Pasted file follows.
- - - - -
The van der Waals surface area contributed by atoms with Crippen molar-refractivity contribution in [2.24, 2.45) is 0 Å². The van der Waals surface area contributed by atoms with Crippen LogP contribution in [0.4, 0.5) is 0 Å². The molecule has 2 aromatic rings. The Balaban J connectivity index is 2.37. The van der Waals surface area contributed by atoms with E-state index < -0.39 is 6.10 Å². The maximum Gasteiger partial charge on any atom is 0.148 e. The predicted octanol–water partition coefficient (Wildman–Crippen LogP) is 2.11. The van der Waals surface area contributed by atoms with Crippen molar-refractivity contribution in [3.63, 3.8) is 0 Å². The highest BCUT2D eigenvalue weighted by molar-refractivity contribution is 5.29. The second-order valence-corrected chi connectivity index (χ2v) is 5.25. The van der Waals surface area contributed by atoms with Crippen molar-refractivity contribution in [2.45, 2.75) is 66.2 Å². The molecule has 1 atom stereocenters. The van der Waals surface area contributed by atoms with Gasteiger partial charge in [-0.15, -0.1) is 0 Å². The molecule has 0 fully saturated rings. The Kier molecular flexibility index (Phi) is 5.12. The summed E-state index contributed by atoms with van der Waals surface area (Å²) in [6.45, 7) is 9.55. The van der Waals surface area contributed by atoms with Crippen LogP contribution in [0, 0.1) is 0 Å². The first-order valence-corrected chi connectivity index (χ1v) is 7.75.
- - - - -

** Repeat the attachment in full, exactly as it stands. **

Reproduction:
The van der Waals surface area contributed by atoms with Crippen molar-refractivity contribution in [2.24, 2.45) is 0 Å². The van der Waals surface area contributed by atoms with Crippen LogP contribution in [0.4, 0.5) is 0 Å². The molecule has 2 aromatic rings. The Balaban J connectivity index is 2.37. The van der Waals surface area contributed by atoms with E-state index < -0.39 is 6.10 Å². The maximum Gasteiger partial charge on any atom is 0.148 e. The predicted octanol–water partition coefficient (Wildman–Crippen LogP) is 2.11. The van der Waals surface area contributed by atoms with Crippen molar-refractivity contribution in [3.63, 3.8) is 0 Å². The highest BCUT2D eigenvalue weighted by molar-refractivity contribution is 5.29. The second-order valence-corrected chi connectivity index (χ2v) is 5.25. The van der Waals surface area contributed by atoms with Crippen molar-refractivity contribution in [2.45, 2.75) is 66.2 Å². The molecule has 1 atom stereocenters. The van der Waals surface area contributed by atoms with Gasteiger partial charge in [-0.15, -0.1) is 0 Å². The molecule has 0 fully saturated rings. The Kier molecular flexibility index (Phi) is 5.12. The summed E-state index contributed by atoms with van der Waals surface area (Å²) in [6.45, 7) is 9.55. The van der Waals surface area contributed by atoms with Crippen LogP contribution in [0, 0.1) is 0 Å². The first-order valence-corrected chi connectivity index (χ1v) is 7.75.